With four Grand Prix races left before his second retirement, seven-time world champion Michael Schumacher has said Sebastian Vettel is his obvious successor as Germany's "Mister Formula One".
"Sebastian is an obvious role model," Mercedes' Schumacher told German daily Die Welt.
"I also think he will win this year's title, he has the right conditions for it.
"In the long term, I think he should go on to become Germany's Mister Formula One."
Red Bull's Vettel is on course to claim his third world driver's championships title with a narrow lead at the top of the table over Fernando Alonso ahead of Sunday's India Grand Prix.
The German has won the last three races.
Britain's Lewis Hamilton will replace Schumacher at Mercedes next season and the German said his successor will benefit from the work he has put in with his team over the last three years.
"I'm not a designer and no aerodynamicist, but I think that I have contributed to the team's development," said the 43-year-old, adding that he hopes Hamilton enjoys success with Mercedes.
"I'll be glad for him and for the team. I think I should have a drink with him, because I certainly would have a stake in his success."
Having won the last of his seven world titles in 2004, Schumacher retired in 2006 which changed into a hiatus from the sport before he joined Mercedes in 2010.
But he advises others against following his example and returning from retirement.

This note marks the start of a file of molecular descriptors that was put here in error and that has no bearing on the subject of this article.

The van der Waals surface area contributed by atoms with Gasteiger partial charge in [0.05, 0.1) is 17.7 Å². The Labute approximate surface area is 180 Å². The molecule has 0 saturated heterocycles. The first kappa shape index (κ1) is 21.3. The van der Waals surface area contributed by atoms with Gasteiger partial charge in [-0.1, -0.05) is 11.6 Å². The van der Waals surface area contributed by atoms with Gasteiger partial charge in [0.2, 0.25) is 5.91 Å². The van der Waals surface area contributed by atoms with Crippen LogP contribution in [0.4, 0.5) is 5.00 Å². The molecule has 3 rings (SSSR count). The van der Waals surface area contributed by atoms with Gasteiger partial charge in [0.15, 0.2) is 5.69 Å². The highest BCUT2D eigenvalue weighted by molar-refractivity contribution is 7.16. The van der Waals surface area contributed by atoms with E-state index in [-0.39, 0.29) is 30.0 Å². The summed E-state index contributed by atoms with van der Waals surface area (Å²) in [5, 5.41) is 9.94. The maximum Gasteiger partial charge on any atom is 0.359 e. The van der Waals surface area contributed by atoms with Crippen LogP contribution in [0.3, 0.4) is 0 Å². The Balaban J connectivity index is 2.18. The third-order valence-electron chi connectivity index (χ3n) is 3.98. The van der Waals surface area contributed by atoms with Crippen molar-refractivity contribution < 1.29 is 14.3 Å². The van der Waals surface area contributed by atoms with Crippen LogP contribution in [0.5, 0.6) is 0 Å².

"There has to be some sense behind it. I have seen examples where people return and are hopelessly out driven," he said. "To get confirmation that you are no longer good enough is of course a negative thing.
"So I wouldn't like to motivate anyone to try it and throw themselves into their own misfortune."
He said there was no suggestion from Mercedes that he should quit at the end of the season when his three-year deal expires.
"Mercedes made it clear that they wanted to keep working with me," he said.
Having only enjoyed modest success in his three seasons back in Formula One, Schumacher has stood on the podium just once since his return, which he said has helped ease the hype around his second retirement.
"That is, of course, an advantage, when things haven't gone so well in the last three years," he said.
"The hype isn't quite so big. In this respect, I had few problems as last time."
Schumacher admitted the humbling experience has changed him in some ways.
"Yes and no. As a person, I am still the same as before, but I've learned to be more open and not to despair of the difficult situations, but to understand them," he said. "It has given me a certain looseness that people have noticed.
"I am still the same person I was, but I have taken the blinkers off with which I used to walk through the pit lanes."